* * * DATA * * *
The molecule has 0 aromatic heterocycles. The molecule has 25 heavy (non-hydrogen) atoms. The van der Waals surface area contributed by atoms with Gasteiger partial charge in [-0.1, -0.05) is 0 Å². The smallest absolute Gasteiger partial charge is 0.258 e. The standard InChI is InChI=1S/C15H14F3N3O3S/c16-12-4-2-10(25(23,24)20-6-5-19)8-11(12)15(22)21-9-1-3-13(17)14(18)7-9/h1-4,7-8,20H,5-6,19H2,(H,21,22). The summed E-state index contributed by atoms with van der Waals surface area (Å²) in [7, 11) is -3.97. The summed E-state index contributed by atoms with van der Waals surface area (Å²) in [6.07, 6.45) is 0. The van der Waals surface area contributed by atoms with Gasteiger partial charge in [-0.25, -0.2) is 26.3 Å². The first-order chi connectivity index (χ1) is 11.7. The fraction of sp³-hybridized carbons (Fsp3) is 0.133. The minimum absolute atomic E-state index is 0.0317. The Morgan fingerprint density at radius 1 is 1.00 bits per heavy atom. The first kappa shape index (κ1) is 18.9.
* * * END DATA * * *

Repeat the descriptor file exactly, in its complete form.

The molecule has 0 aromatic heterocycles. The molecule has 25 heavy (non-hydrogen) atoms. The van der Waals surface area contributed by atoms with Gasteiger partial charge in [-0.1, -0.05) is 0 Å². The smallest absolute Gasteiger partial charge is 0.258 e. The standard InChI is InChI=1S/C15H14F3N3O3S/c16-12-4-2-10(25(23,24)20-6-5-19)8-11(12)15(22)21-9-1-3-13(17)14(18)7-9/h1-4,7-8,20H,5-6,19H2,(H,21,22). The summed E-state index contributed by atoms with van der Waals surface area (Å²) in [7, 11) is -3.97. The summed E-state index contributed by atoms with van der Waals surface area (Å²) in [6.07, 6.45) is 0. The van der Waals surface area contributed by atoms with Gasteiger partial charge in [-0.25, -0.2) is 26.3 Å². The first-order chi connectivity index (χ1) is 11.7. The fraction of sp³-hybridized carbons (Fsp3) is 0.133. The minimum absolute atomic E-state index is 0.0317. The Morgan fingerprint density at radius 1 is 1.00 bits per heavy atom. The first kappa shape index (κ1) is 18.9.